That fact of the cheating woman in Vertigo is not established at all. Its a tale told by a man who kills his wife and implicates Scottie as a witness. Perspectives.

And James Stewart in Rear Window isn't the same character as Stewart in Vertigo. Leave me to my imaginations. :P

And besides, he gets involved with another man who kills his wife yet again? I'd say that's some karmic justice right there.
"I used to think the worst thing in life was to end up all alone. It's not. The worst thing in life is ending up with people who make you feel all alone." - Lance Clayton (played by Robin Williams), World's Greatest Dad

Eternally seeking variety. 'Tis the spice of life for me.

verbALs

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Re: Paul Phoenix's List of Shame
« Reply #227 on: April 03, 2016, 06:10:23 AM »
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Is he going to continue spying?
Yeah.

He might save someone's life next time. Miss Lonely Hearts is saved by listening to a piece of piano music. Maybe she shouldn't have been nosing around listening to others people playing piano's. Sound pervades but nobody sticks their fingers their ears anymore than they shut their eyes.

Jeff gets his leg broken. Miss Lonely Hearts gets a boyfriend. Amoral universe.

That's an unfair comparison. Miss Lonely Heart didn't force the songwriter to play the piano loud enough that she could eavesdrop.
Yes but that's a literal comparison. The universe, amorally, doesn't care. Fate goes one way for one person and the other for another. You win the lottery or you get run over. Both are lucky just in different ways. ;D

I said Hitchcock isn't being thematic but dramatic. Voyeurism is a dramatic device not a didactic lesson. "DONE SPY AT WINDOWS!" He's making a film; having fun with a certain subject. The search for meaning in Hitch is a secondary, personal journey. Hitch knows he is recording life and life has lessons to teach. He makes a film about a nosey parker. He shows you what can happen. Good and bad. If you think there are lessons then good. Learn them. Hitch hands are clean though. He just made a really good film, which was good precisely because he draws so much from life. If you ask Hitch directly if he was teaching you something. He would, I imagine, put on an angelically innocent expression and go "it wasn't me guv"

I dont imagine actually. Truffaut asks these questions and Hitch shifts uncomfortably in his seat somewhat. Like I said (and why I started there) Hitchcock/ Truffaut will be fascinating. Hitch was an entertainer himself. An eternal wink on his face.
« Last Edit: April 03, 2016, 06:16:26 AM by verbALs »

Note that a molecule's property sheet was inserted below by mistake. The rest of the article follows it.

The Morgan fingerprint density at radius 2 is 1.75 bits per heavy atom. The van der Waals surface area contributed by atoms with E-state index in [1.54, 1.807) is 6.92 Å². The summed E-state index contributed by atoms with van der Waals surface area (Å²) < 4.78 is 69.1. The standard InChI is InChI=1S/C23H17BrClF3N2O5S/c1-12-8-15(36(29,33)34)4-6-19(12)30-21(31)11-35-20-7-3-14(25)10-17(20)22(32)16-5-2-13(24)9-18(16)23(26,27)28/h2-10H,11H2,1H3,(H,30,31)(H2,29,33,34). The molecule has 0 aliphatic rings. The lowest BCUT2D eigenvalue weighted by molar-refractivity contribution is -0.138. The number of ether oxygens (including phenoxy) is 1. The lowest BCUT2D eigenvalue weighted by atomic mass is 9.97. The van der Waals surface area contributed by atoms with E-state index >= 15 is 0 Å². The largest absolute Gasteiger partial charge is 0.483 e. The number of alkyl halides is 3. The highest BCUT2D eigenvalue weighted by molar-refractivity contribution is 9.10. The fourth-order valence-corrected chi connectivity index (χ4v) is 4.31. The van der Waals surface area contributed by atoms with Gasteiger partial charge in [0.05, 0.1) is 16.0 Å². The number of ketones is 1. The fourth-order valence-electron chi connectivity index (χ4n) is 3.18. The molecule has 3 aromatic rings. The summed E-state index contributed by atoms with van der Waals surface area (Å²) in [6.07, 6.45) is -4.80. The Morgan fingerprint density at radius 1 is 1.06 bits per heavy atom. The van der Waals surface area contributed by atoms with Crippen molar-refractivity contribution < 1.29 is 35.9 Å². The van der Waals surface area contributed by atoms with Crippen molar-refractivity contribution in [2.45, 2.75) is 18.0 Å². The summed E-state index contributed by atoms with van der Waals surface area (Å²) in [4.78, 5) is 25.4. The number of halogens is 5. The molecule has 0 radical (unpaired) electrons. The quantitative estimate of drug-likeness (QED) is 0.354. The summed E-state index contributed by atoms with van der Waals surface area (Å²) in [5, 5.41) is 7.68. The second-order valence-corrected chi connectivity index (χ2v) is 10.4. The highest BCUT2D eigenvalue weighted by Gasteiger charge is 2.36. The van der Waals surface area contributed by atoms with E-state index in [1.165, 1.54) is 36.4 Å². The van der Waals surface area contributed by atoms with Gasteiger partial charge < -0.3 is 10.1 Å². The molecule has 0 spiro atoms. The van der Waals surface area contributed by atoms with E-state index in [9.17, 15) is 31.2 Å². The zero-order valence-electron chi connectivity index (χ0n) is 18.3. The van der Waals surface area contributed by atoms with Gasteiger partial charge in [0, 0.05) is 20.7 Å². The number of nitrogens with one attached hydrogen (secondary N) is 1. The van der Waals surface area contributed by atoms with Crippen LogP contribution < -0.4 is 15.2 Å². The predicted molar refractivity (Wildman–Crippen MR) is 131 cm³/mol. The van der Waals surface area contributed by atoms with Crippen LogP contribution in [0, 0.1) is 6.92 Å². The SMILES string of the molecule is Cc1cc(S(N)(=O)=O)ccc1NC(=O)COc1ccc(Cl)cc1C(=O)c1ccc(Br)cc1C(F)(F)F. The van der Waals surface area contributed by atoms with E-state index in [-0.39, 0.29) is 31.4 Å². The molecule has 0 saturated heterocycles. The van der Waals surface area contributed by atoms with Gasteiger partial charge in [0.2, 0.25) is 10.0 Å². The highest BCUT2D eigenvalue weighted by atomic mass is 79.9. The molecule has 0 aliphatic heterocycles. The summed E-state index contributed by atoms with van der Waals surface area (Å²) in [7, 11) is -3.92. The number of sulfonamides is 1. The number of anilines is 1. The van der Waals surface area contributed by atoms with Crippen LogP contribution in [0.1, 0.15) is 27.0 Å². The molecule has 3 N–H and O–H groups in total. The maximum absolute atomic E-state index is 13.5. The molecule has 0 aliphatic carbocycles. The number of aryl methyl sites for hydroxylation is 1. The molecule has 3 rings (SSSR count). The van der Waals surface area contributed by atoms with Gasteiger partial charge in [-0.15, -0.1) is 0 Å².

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Paul Phoenix

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Re: Paul Phoenix's List of Shame
« Reply #228 on: April 03, 2016, 06:15:29 AM »
I said Hitchcock isn't being thematic but dramatic. Voyeurism is a dramatic device not a didactic lesson. "DONE SPY AT WINDOWS!" He's making a film; having fun with a certain subject.

Yeah, and I get that, which is why I gave the rating a 'fun' film rightly deserves in my opinion. I'd only offer higher ratings to films that offer me something more to say in terms of didactic philosophies. Or at the least, just being really amazingly creative (Shoot 'Em Up). THAT's having fun for both the director and the audience.
"I used to think the worst thing in life was to end up all alone. It's not. The worst thing in life is ending up with people who make you feel all alone." - Lance Clayton (played by Robin Williams), World's Greatest Dad

Eternally seeking variety. 'Tis the spice of life for me.

verbALs

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Re: Paul Phoenix's List of Shame
« Reply #229 on: April 03, 2016, 06:17:28 AM »
I think I've explained how much fun Rear Window is. I've seen Shoot em up.

Now as far as rating films highly because they say something. They might say something very important but they don't say nothing as brilliantly as Hitchcock says nothing. I'm being rhetorical. Hitch is saying lots just by mirroring life in a way that is so exactingly honest in a way that is completely beyond 99% of other directors. I'm underestimating. We have Kurosawa and Kubrick and Bergman, who are that incisive. If you want to say that Bergman is "better" because he "says stuff" in his films, that's fine and a matter completely of taste. Nobody made a film like Hitch. OK Kurosawa. Hawks...erm Spielberg early on. I won't be silly to make a point. Lets say its a finite exclusive club. Melville. Wilder......I'll stop. ;D
« Last Edit: April 03, 2016, 06:47:06 AM by verbALs »
I used to encourage everyone I knew to make art; I don't do that so much anymore. - Banksy